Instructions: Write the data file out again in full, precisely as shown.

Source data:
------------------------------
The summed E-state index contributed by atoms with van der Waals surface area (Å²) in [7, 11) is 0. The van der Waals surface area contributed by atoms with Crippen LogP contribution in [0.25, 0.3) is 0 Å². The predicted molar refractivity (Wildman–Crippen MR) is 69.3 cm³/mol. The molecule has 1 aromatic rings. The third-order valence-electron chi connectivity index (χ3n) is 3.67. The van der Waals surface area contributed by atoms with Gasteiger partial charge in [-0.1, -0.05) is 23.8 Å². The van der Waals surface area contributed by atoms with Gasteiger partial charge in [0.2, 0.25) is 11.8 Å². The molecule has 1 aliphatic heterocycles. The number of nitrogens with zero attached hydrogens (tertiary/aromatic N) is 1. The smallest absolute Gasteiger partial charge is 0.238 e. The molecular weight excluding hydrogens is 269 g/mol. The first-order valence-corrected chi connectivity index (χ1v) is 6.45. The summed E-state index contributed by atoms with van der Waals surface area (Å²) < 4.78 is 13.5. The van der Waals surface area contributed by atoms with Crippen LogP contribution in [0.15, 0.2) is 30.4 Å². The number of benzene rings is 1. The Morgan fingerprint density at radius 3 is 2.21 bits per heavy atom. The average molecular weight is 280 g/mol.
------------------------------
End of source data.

The summed E-state index contributed by atoms with van der Waals surface area (Å²) in [7, 11) is 0. The van der Waals surface area contributed by atoms with Crippen LogP contribution in [0.25, 0.3) is 0 Å². The predicted molar refractivity (Wildman–Crippen MR) is 69.3 cm³/mol. The molecule has 1 aromatic rings. The third-order valence-electron chi connectivity index (χ3n) is 3.67. The van der Waals surface area contributed by atoms with Gasteiger partial charge in [-0.1, -0.05) is 23.8 Å². The van der Waals surface area contributed by atoms with Gasteiger partial charge in [0.2, 0.25) is 11.8 Å². The molecule has 1 aliphatic heterocycles. The number of nitrogens with zero attached hydrogens (tertiary/aromatic N) is 1. The smallest absolute Gasteiger partial charge is 0.238 e. The molecular weight excluding hydrogens is 269 g/mol. The first-order valence-corrected chi connectivity index (χ1v) is 6.45. The summed E-state index contributed by atoms with van der Waals surface area (Å²) < 4.78 is 13.5. The van der Waals surface area contributed by atoms with Crippen LogP contribution in [0.15, 0.2) is 30.4 Å². The number of benzene rings is 1. The Morgan fingerprint density at radius 3 is 2.21 bits per heavy atom. The average molecular weight is 280 g/mol.